Headline Sep 15, 2014/



ONCE UPON A TIME  -business could not get enough of the smell of  cordite.

Tycoons referred to themselves  as  "captains of industry" and crafted  "strategies"   -from the Greek word for  'general'-   for their troops.

They talked of waging   ''war''   on their rivals. They relaxed by reading  Sun Tzu's   "The Art Of War" . But more recently attitudes have changed:

Businesspeople argue that  military style  command-and-control systems are out of date in a world of  knowledge workers and fluid alliances.

So, with all the inferences, the tale continues to this setting............    

EVEN to any ordinary observer, it is not one of London's grander clubs. The furniture is dowdy, the carpet threadbare.

But who needs grandeur when you have heroism?

The Special Forces Club was founded in  1945 by former members of the Special Operations Executive; an organisation that wrought havoc behind the enemy lines during the second world war.

Today it draws its members from the  Special  Forces, the  'Intelligence Services' and the anti-terrorism police. The walls are lined with photographs of former members.

Black frames identify those who were killed in action.

The club is a reminder that some things are more important than money. But the world of money is hard to ignore. 

Harrods, a posh department store, is just around the corner. A Russian oligarch is noisily building a palace across the road.

Many of the members have to think about making a living now that the army is shrinking.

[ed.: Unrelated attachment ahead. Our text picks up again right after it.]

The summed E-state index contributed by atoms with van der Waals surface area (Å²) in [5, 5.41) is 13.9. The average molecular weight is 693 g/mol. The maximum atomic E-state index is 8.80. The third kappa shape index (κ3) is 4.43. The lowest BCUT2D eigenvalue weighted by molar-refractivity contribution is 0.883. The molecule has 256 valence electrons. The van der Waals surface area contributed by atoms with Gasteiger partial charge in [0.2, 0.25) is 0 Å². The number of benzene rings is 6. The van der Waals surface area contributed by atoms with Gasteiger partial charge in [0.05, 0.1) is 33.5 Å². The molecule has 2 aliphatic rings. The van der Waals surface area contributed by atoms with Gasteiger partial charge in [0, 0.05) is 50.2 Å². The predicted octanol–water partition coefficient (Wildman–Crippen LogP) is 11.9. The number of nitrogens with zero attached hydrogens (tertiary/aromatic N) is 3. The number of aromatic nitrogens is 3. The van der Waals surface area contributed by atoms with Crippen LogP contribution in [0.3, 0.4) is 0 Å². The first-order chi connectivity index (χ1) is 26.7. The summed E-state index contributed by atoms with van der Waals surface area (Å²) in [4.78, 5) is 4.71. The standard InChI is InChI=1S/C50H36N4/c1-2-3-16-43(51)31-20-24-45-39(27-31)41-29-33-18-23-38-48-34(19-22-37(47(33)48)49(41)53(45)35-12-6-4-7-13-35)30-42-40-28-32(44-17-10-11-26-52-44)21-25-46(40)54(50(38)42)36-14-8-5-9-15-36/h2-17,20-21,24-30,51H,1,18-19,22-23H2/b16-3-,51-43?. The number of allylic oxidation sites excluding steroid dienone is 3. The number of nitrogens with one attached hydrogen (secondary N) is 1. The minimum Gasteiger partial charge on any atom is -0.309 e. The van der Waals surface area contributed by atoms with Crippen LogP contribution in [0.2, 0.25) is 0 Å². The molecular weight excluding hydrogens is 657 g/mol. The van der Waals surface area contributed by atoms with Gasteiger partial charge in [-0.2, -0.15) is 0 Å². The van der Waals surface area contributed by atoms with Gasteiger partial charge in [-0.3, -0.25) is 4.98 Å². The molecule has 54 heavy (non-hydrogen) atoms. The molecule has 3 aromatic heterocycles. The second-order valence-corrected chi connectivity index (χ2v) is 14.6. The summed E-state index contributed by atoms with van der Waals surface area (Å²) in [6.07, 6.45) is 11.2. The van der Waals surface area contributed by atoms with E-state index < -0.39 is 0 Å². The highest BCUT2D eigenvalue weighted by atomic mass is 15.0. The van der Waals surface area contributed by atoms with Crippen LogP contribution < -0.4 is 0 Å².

They wonder: are the skills that are celebrated inside the club useful in the world outside its windows?

But this argument about  knowledge workers  and fluid alliances provokes derision in the Special Forces Club. 

Sir Michael Rose, a retired general who spent part of his career with Britain's SAS  (Special Air Service), points out that the special forces have always embraced: 

Currently trendy management nostrums such as  ''empowerment''  and  ''high performance teams''  

People are dropped behind enemy lines have no choice but to rely on their own wits and make the most of  limited resources. 

Sir Michael Rose also points out that the regular forces in introducing a  ''mission command approach''     -that is,  a commander defines the overall mission but then leaves the officers on the ground to decide how to execute it.

Plenty of retired officers argue that  businesspeople  have much to learn from the armed forces. For example,  business theorists increasingly emphasis the importance of corporate culture-

Yet many new businesses do a dismal job of maturing it.

The military services by contrast, have been adept at preserving their culture at a time of social turmoil.

Granted, that they have sometimes been slow to change.

America only lifted the ban on openly gay troops in  2011,  and on women in combat in 2013.

But still, armies much better than other institutions at building a lifelong esprit de corps.

Military mottoes make strong men cry :  '' The few, the proud '',   '' Who dares, wins.''

While, most corporate mission statements make desk warriors cringe with utter embarrassment.
The Honour and Serving of the research continues. Thank you for reading, and don't miss the next one.

With respectful dedication to all the former  and retired armed forces personnel of the world. See Ya all on !WOW!  -the World Students Society Computers-Internet-Wireless:

''' Come On  -Students! '''

Good Night and God Bless!

SAM Daily Times - the Voice of the Voiceless


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